Descriptive statistics (average, minimum, maximum, standard deviation, and range) were calculated for each point in the 10×10-mm Cartesian matrix across eyes. These statistics were carried out for all eyes using vertical mirrored symmetry superimposition; thickness values for left eyes were reflected in the vertical axis and superimposed onto the right eye values so that nasal/temporal characteristics could be combined. The resultant matrices were plotted using DeltaGraph v5.0 (SPSS Inc, Richmond, Calif) as surface fill X,Y,Z plots to represent the point-by-point average, standard deviation, minimum, maximum, and range of the population. Qualitative assessment of individual variability within corneas and across the population was performed. Fifteen eyes were chosen at random using Microsoft Excel’s (Microsoft Corp, Redmond, Wash) random number function to demonstrate examples of the epithelial thickness profile in keratoconic eyes. The point locations of the thinnest epithelium, thinnest stroma, and thinnest cornea were determined for each eye (using mirrored left eyes) and the average and standard deviation of the x- and y-coordinates of the thinnest point were calculated. The standard deviation of epithelial thickness within the central 3-, 5-, and 7-mm zones was determined for each eye to represent the within-eye variation of epithelial thickness. The average and standard deviation of the within-eye variation were found and the distribution of the within-eye variation was plotted. This analysis was performed so the results could be compared to a similar analysis for a population of normal eyes.24

To quantify the irregularity of the epithelial thickness profile, the values of the thinnest and thickest epithelium were determined for each eye and the difference between the thinnest and thickest point was calculated. Linear regression analysis was performed with the hypothesis that there is a correlation between 1) the thinnest epithelial value of a cornea and the steepest point value for the Atlas keratometric map of the same cornea, 2) the thickest epithelial value of a cornea and the steepest point value for the Atlas keratometric map of the same cornea, and 3) the difference between the thinnest and thickest epithelial values of a cornea and the steepest point value for the Atlas keratometric map of the same cornea. The coefficient of determination (R2) was calculated for each of these correlations.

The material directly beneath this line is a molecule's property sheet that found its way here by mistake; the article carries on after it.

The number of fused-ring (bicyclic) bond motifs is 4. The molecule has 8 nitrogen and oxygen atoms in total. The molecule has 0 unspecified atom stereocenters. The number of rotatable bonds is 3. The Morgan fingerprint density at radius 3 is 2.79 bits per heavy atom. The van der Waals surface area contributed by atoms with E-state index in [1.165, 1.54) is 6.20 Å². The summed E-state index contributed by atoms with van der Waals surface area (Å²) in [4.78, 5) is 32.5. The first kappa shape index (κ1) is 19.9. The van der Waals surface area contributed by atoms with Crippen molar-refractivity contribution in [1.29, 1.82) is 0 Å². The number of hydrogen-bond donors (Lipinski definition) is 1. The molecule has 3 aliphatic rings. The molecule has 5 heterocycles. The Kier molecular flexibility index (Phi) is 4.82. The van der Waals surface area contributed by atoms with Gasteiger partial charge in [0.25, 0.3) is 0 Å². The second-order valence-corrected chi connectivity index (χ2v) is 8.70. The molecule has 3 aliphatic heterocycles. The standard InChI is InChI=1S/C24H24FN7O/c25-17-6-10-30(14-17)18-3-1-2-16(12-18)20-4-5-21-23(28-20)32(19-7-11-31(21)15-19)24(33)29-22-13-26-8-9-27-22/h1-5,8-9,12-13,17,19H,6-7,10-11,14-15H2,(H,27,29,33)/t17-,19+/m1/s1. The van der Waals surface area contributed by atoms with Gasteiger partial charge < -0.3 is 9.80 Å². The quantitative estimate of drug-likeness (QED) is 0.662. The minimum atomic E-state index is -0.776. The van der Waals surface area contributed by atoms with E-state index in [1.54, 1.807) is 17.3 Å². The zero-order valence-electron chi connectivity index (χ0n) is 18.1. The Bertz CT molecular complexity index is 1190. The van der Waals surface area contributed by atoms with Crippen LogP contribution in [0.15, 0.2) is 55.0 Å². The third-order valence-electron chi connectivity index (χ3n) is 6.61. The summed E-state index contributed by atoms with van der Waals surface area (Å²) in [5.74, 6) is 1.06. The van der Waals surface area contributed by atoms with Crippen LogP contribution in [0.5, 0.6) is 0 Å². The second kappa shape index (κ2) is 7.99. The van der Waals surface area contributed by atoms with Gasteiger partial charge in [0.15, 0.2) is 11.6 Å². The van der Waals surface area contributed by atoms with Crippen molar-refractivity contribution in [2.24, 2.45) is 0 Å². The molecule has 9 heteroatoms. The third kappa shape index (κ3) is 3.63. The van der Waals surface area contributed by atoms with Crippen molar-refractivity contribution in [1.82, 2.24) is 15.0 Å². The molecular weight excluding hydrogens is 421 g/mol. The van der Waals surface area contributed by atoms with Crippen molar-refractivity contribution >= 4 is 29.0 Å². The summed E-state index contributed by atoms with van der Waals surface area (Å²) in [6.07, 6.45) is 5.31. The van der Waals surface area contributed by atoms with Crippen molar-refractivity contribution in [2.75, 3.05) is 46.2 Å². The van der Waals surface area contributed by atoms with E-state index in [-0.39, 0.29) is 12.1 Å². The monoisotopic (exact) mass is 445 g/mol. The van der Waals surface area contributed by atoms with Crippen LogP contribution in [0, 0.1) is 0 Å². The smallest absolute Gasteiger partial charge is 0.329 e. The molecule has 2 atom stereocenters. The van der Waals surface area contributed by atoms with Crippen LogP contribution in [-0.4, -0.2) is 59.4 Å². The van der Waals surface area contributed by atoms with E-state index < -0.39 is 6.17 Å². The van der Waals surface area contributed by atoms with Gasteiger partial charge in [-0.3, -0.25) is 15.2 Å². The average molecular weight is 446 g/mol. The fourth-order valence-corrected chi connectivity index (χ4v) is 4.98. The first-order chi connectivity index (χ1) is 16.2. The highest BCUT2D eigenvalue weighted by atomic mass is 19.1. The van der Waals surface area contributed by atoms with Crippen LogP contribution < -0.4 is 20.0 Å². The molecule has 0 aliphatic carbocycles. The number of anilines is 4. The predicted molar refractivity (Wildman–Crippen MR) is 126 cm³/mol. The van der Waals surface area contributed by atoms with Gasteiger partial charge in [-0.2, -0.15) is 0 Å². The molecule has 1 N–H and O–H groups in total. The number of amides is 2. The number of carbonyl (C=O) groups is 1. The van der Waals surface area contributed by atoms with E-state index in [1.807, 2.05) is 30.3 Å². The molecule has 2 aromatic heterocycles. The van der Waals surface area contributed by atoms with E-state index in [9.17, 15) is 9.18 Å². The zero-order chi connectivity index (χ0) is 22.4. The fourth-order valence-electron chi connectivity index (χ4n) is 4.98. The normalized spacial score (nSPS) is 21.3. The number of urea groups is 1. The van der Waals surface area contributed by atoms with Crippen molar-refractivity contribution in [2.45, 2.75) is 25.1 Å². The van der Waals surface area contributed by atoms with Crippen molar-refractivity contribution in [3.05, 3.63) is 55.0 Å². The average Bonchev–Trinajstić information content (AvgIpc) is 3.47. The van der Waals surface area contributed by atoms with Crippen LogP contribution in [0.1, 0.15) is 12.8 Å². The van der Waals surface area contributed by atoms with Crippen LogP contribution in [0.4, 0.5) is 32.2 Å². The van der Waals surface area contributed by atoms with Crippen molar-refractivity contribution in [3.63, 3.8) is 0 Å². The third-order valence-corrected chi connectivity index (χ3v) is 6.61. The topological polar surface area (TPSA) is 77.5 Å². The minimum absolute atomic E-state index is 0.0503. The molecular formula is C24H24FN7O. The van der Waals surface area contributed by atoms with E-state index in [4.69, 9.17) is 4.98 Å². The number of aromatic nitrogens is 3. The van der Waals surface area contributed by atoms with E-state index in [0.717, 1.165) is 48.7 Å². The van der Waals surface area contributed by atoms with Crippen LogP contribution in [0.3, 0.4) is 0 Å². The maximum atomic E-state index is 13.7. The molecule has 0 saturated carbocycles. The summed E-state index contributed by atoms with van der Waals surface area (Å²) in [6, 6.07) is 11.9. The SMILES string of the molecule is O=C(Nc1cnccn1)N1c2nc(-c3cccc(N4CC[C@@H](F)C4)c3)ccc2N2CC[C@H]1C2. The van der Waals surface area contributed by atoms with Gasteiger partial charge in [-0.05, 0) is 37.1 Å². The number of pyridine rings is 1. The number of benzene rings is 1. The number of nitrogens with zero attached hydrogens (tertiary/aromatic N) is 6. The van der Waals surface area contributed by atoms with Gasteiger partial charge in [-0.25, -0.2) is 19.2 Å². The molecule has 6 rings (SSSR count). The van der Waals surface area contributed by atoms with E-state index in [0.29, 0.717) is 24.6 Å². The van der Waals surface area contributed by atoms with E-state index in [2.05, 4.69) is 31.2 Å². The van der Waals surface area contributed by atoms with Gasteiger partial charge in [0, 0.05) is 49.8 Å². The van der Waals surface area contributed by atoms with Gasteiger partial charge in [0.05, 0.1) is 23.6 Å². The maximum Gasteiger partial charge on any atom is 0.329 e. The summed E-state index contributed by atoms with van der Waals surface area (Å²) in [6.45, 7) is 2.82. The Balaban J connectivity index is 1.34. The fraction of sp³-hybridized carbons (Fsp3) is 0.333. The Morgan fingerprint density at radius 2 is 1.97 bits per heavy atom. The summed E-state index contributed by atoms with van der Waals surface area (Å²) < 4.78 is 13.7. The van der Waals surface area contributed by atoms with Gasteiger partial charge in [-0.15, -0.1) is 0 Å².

The stromal and total corneal thickness data for each eye were transposed to center the data on the thinnest point rather than the corneal vertex. Descriptive statistics (average and standard deviation) were recalculated and mapped for all eyes with the thinnest point as the origin. The cross-sectional semi-meridional average stromal and total corneal thickness profile were determined for each eye by averaging the stromal and total corneal thickness within the 0.03-mm zone centered on the thinnest point and within 35 annular bands each 0.06-mm wide centered on the thinnest point with central radii increasing in 0.1-mm steps. The average stromal and total corneal thicknesses within each annular band were plotted against the radial distance from the thinnest point.

To investigate the absolute stromal thickness progression from the thinnest point towards the periphery, the difference between the stromal thickness for each annular band of each eye and the thinnest stroma in the same eye was calculated. The average of these differences was plotted against the radial distance from the thinnest point. Polynomial linear regression analysis was performed, and the regression equation and the coefficient of determination (R2) were calculated to describe the absolute stromal thickness progression from the thinnest point to the periphery. The same analysis was also performed to describe the absolute total corneal thickness progression.